PHOENIX, WHO ARE ARGUABLY the hippest band in France these days, haven't exactly had to rise from the ashes. Their career has rocketed from success to success, from critical acclaim to intense fame, to actual iconographic status. If they're rising from anything, it is perhaps a shimmering flurry of gold dust.
Nevertheless, the quartet still sat down to write their newest album, Bankrupt! in a spirit of renewal. Lead singer and frontman Thomas Mars has said that the album was a critical response to the overwhelming fame that followed their 2009 album, Wolfgang Amadeus Phoenix.
That album, their fourth, earned them international ubiquity and a Grammy award for best alternative album. Even the uninitiated will recognise the catchy, thrilling chords that open Lizstomania, and the album's pink cover, which was featured in iPod advertisements globally. The album reached gold status, a first for the band.
Wolfgang was a tough act to follow. For Bankrupt! the band vowed to put aside the fame and focus on the music. "We are always looking for something new when we're in the studio," Mars says ahead of the band's Hong Kong show on January 19. "We are obsessed. We're perfectionists in the way that when we make an album, we know it's going to last. It's important that it's how we want it to be."
The band members have been friends since childhood. Born and raised in Versailles, Mars, Laurent Brancowitz, Deck d'Arcy and Christian Mazzalai came together as a garage band in Mars' house in the early 1990s. In 2000, they released their precocious debut album, United, which drew acclaim for two singles, If I Ever Feel Better and Too Young, which was featured in Sofia Coppola's Lost in Translation (Coppola later wed Mars).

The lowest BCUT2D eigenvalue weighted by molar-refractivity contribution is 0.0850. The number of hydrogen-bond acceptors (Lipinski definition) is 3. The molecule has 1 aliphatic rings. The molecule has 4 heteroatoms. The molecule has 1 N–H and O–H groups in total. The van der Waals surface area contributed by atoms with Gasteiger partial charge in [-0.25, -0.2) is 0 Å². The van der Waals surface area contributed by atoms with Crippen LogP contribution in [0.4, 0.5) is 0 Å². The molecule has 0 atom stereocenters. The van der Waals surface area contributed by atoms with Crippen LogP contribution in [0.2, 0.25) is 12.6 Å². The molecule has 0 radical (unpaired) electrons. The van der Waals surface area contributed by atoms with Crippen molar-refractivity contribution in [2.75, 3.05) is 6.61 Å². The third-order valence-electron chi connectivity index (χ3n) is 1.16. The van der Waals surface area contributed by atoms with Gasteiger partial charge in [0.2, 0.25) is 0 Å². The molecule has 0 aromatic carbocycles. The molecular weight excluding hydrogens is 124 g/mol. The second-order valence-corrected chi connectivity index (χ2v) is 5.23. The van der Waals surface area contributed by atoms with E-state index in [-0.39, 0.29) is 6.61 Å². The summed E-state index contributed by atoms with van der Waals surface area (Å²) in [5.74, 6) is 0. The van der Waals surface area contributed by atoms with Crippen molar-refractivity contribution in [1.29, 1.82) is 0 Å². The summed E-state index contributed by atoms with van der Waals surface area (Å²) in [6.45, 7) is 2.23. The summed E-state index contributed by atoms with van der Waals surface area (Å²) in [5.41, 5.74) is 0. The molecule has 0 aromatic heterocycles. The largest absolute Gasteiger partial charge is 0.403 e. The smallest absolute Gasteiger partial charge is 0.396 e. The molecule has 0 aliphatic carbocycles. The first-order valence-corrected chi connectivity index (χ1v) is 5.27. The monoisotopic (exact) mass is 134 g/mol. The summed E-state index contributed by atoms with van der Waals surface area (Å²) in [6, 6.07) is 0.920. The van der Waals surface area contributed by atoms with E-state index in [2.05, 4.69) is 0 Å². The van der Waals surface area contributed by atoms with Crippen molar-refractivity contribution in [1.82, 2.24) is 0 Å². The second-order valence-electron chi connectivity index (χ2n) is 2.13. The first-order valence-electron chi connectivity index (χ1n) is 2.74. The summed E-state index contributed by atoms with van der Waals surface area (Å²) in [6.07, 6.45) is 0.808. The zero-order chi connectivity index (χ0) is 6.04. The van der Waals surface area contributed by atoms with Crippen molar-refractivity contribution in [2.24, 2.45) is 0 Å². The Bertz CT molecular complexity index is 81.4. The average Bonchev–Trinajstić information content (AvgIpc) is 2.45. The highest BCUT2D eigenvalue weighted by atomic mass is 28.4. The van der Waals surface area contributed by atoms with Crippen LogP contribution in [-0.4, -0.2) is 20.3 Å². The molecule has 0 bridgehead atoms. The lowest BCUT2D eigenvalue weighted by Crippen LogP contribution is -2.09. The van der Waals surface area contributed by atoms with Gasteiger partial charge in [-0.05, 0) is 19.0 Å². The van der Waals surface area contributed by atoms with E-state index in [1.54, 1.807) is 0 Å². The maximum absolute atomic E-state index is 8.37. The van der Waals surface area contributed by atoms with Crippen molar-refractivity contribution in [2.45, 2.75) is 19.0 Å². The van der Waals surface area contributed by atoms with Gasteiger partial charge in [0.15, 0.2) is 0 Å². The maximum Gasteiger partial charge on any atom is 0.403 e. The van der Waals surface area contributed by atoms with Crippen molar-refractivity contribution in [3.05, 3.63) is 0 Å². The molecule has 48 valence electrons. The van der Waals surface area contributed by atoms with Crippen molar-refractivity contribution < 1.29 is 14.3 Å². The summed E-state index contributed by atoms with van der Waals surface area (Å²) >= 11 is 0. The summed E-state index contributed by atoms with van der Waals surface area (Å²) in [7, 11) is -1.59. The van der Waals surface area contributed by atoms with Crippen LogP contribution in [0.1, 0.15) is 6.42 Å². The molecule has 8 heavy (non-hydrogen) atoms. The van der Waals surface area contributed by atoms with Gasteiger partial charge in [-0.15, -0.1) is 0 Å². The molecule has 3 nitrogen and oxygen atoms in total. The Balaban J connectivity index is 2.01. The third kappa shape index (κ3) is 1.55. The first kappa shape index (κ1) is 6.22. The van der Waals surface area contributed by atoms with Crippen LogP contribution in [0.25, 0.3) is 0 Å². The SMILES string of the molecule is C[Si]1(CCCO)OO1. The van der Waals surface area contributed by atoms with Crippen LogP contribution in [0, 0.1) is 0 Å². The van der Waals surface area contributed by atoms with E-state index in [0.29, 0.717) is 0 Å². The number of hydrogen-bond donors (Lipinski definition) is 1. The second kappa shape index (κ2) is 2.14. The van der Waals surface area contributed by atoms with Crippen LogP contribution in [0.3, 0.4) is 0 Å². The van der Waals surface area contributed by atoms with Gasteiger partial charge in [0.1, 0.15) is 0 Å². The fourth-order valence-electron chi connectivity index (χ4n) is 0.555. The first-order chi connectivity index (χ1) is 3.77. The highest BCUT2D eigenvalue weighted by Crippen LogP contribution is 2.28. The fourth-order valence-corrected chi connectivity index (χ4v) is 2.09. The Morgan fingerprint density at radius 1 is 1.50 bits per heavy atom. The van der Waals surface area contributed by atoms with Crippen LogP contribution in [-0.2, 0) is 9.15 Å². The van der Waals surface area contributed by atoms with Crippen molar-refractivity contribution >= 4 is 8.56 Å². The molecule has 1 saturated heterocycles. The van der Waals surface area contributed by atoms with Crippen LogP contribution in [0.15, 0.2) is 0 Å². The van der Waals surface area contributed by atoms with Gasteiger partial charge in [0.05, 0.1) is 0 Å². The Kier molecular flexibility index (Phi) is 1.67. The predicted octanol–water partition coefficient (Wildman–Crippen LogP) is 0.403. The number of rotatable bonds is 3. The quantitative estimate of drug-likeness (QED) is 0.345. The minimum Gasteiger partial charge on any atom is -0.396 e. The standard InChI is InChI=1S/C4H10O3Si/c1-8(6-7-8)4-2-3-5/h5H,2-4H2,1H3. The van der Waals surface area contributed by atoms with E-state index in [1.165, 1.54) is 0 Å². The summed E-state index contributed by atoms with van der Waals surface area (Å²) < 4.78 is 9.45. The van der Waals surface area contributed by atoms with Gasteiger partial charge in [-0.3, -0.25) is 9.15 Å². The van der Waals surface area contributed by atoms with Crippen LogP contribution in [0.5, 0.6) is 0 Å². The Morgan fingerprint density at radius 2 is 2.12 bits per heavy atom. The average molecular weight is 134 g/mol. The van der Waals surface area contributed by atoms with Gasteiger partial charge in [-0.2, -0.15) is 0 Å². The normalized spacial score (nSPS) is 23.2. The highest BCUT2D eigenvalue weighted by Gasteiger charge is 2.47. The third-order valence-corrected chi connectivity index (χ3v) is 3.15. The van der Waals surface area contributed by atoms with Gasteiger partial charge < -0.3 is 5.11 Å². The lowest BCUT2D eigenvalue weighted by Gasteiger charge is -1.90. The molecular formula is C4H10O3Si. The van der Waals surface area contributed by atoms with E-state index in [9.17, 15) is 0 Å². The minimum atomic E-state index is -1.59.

In the following decade, Phoenix perfected a distinctive, emblematic sound and image. All the members share a slim, scruffy build topped off with skinny denim and floppy haircuts. Though their songs are often miraculously catchy, embracing lush hooks and happy melodies, they share a dissonant, atonal quality as well - it's hard to guess what note will come next. Their lyrics, always in English, are memorable but sometimes nonsensical.
It's not accidental. "Our process is about capturing something unfamiliar or awkward that our brains will eventually like, after getting used to it. We listen back a lot to make this happen," explains Mars. "I try to embrace the awkwardness of being a French guy singing in a foreign language. It's easier to find your own voice with these strange restrictions that come in the process of songwriting."
Bankrupt! incorporates all of Phoenix's signatures in a fun album filled with loveable, unintelligible lyrics. On Drakkar Noir, Mars sings, "It's a jingle jungle/ Jingle junkie-junkie jumble."
They chose the album title to undercut expectations as well. "It's a title that doesn't belong in a musical universe," says Mars. "There's a Warhol connotation. The exclamation point was really important to us; it sounds big, rough and ugly which is something we were looking for, instead of something elegant." The four-year process of producing the album was tough.
Mars says: "It was like Groundhog Day, only more stressful. But because we like each other's company we could still make this happen. We weren't really trying to express [a message], we were just trying to impress each other."
The band is setting off on a worldwide tour, and will stop off at Hong Kong, another first. "It is very exciting to be able to discover a new place especially after we've done five albums. What I love about audiences around the world is discovering what they have in common more than what sets them apart," says Mars.
Phoenix may be perfectionists in the studio, but on stage they let loose. This year, they headlined Coachella, in a raucous performance featuring a surprise visit from R. Kelly. Mars says, "We are control freaks in the studio, but once it is done, it is out of control and can go anywhere. You have to embrace it."
No surprises there. Phoenix's greatest asset is their democratic, exuberant embrace of life in all its senselessness. Phoenix loves the world, and the world loves them back.
Phoenix, Jan 19, 7pm, AsiaWorld-Expo, Hong Kong International Airport, Lantau, HK$680 (advance), HK$780, HK Ticketing. Inquiries: 2544 0477